—"Yes," said John, "but see you are not bending with the weight of the evil you are doing to the widow and orphan." Janet Mackenzie, a relict of Alexander Mackenzie, had a better croft than many around her. She was not in debt to the estate, and she was in possession of good stock; but her husband had left her a croft on which he had • expended much productive labour. This was wanted for the tack, and she was a widow, so she was set upon, and as she did not go when the authorities visited, they built a stone wall so as to have her and her children walled in from water, peats, etc. One of the children made a breach in the wall, that they might pass out and in, and this was the only offence which could be brought against the family. In time, even the unfortunate widow got weary, and she was sent to a place so poor, that another widow, Mary Macdonald Mackenzie, was fain to seek relief from it in Greenock. Janet has been living so far on the stock, and what assistance the children sends her, and the land which her husband meant for her and her young children's support, after his death, formed part of the tack. On the same poor croft, another widow removed out of the same Clashmore, ekes out her poverty since her eviction. Widow Flora Mackenzie, who has gone where the "weary are at rest," was removed out of the way of Humphrey's improvements. She had been a widow for twenty years, and had been bed- ridden for years—so ill that the other widow's cait had to be employed to carry her to a worthless place. In like manner widower James Mackenzie was sent out of Clashmore, from a better to a worse half croft in Achnancarnin. Ann Campbell, an old, unmarried woman, suffered the same treatment to that of the widows. Another example here. To make an extension on the same big farm, Kenneth Campbell was ordered to go, and was compelled to go to a bad lot, which soon reduced him to poverty and arrears. The pressure for his removal was so urgent, that he was compelled to quit, before he could prepare anything beyond the bare walls. In this rootless habitation they kindled a fire, and shortly thereafter the mother was taken in labour. The night coming on so wet, a neighbour named Matheson, supplied a sail to cover the woman in her emergency from the inclemency of the weather. There has been an atmosphere of chivalry and loyalty around the famous 93rd. The outside world has been believing for a half century, that the generosity of the Countess of Sutherland and the devotion of the clansmen, set up this regiment in a few days. Fathers and mothers devoting their sons, and the young men themselves burning with zeal to go to the House of Sutherland and the Crown, and eager to offer their lives on the altar of patriotism. In Assynt the great majority joined the army on the distinct understanding that their parents would be kept in their holdings; but on the return of the survivors, they found their parents huddled together on the sea-shore, ekeing out a miserable existence, and their former holdings converted into so many sheep-walks. For example, Roderick Mackenzie, Ardvar, was assured if his two sons, William and Colin, would enlist, that he would be kept in possession of his holding, but when they came home they found their parents endeavouring to exist on a miserable patch in Clachtoll. Many other instances could be adduced. There is sufficient land in the parish of Assynt. We could give the names of fifty townships with their hill pasture all under sheep and deer, and if we add to our demand for land the suggestion that this land, as it falls out of lease, should be restored to its rightful occupants. The Duke has been appealed to at different times, to break down these sheep-walks into holdings, so as to put them within the reach of the people, but he invariably turned a deaf ear to their appeals.'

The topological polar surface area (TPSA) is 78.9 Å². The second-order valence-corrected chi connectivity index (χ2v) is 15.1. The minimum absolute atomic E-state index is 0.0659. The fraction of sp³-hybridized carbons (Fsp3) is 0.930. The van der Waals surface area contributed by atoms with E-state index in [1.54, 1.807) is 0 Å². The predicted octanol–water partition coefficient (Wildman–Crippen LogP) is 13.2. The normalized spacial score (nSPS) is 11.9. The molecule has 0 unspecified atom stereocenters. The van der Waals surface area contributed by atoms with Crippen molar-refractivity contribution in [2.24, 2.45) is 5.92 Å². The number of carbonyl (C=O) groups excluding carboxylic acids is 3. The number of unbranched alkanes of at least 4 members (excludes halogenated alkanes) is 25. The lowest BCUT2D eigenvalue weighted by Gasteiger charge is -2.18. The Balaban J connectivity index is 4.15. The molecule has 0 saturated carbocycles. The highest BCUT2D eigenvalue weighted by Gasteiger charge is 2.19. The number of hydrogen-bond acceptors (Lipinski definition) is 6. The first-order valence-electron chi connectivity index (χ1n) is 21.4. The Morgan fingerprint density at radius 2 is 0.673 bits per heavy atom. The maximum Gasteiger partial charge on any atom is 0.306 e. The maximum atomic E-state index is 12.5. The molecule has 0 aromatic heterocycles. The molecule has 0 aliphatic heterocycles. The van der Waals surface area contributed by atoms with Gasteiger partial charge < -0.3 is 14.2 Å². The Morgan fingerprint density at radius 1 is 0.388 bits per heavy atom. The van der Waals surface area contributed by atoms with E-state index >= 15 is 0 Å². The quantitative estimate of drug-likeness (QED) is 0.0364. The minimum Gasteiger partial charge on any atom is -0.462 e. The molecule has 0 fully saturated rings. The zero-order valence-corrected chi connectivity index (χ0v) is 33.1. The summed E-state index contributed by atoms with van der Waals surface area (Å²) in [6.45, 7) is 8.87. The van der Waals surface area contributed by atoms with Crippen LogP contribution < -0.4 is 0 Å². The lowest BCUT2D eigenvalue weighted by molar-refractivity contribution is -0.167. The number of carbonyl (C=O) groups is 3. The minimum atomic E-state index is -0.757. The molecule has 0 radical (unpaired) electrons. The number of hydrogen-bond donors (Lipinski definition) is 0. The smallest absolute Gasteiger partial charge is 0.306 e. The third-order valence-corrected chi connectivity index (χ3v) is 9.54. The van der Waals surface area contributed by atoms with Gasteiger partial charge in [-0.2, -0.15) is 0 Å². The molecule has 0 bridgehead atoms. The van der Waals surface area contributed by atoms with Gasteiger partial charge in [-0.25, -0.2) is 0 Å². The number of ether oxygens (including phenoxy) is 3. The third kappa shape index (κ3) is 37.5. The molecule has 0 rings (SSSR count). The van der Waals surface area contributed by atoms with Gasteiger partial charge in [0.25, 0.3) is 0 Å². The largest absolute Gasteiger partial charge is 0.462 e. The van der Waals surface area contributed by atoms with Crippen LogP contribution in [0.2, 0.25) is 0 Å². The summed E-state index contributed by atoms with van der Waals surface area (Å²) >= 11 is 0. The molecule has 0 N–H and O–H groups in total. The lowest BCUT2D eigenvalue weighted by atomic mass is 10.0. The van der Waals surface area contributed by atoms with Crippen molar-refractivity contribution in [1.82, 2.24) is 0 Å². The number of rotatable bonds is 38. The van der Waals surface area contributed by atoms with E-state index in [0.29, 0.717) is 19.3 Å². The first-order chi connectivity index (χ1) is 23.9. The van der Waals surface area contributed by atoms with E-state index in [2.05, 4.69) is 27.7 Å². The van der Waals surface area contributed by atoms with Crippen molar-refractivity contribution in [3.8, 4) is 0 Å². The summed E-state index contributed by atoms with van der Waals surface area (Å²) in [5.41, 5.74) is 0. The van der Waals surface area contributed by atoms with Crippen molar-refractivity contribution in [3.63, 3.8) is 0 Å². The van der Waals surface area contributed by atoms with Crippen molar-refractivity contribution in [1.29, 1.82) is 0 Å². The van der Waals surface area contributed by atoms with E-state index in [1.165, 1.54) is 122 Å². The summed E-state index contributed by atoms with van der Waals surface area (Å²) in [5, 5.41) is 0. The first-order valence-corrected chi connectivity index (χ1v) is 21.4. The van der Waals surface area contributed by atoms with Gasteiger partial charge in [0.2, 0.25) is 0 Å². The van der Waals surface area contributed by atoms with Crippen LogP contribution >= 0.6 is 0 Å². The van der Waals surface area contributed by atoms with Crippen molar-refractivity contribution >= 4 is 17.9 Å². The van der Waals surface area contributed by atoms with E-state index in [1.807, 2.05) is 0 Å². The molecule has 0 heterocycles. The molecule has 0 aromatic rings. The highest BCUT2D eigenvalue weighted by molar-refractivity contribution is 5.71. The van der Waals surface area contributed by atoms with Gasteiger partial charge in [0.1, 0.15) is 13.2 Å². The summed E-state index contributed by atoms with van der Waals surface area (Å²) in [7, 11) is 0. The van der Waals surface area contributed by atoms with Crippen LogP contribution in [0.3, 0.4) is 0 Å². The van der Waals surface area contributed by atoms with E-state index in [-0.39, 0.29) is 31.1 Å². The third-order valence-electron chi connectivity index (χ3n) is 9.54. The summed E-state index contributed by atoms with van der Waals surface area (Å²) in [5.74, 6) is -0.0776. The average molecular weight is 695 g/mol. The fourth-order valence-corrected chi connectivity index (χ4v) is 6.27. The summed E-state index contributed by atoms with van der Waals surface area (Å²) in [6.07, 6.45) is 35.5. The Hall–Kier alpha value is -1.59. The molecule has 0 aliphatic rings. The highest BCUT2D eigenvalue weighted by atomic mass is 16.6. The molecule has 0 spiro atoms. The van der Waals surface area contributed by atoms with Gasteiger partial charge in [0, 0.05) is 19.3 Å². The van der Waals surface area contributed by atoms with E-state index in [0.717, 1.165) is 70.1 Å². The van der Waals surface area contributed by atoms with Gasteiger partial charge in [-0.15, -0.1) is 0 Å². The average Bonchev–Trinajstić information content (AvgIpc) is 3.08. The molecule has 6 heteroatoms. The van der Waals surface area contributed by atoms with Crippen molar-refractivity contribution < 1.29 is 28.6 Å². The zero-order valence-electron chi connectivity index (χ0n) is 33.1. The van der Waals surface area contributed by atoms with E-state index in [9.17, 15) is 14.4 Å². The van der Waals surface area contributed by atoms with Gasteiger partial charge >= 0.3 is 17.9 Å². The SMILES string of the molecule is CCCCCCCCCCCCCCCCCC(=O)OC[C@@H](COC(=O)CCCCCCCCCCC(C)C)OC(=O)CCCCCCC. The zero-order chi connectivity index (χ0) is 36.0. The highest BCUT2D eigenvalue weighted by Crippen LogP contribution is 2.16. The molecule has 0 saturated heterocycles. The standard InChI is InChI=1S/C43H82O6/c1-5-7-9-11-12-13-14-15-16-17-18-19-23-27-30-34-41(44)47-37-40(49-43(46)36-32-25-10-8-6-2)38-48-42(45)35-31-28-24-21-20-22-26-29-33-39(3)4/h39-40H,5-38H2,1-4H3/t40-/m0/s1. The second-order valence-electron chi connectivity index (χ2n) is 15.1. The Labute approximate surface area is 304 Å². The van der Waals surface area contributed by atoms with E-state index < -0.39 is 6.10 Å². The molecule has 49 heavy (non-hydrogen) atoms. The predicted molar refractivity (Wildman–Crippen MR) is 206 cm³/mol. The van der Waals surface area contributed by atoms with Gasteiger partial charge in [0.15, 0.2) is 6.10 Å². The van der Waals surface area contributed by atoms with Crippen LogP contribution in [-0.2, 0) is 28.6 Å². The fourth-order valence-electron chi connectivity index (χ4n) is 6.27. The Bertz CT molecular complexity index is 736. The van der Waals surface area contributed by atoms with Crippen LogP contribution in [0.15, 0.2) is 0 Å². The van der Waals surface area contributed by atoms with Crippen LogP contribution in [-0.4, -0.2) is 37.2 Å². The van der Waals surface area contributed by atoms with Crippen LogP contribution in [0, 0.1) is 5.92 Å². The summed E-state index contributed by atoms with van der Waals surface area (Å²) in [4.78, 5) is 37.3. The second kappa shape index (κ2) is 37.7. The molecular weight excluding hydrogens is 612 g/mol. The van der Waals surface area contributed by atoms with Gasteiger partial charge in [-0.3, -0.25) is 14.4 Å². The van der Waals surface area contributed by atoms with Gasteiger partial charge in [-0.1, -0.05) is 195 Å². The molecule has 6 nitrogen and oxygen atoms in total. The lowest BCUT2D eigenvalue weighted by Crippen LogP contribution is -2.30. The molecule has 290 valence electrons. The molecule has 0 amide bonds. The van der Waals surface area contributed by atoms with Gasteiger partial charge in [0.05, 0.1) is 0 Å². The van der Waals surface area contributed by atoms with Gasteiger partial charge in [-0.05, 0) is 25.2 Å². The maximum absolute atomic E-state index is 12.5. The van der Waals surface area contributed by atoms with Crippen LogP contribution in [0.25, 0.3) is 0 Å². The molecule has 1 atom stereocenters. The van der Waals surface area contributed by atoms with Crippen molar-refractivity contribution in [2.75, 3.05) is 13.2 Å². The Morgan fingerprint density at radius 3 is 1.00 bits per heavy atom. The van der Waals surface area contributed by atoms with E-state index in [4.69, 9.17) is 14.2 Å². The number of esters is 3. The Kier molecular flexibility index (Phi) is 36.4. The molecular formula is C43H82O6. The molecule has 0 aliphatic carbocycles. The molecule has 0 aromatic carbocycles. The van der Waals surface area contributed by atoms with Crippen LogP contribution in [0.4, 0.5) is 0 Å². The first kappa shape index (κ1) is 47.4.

27233. You told us that you were chairman of more than one meeting which was held by the crofters on this matter?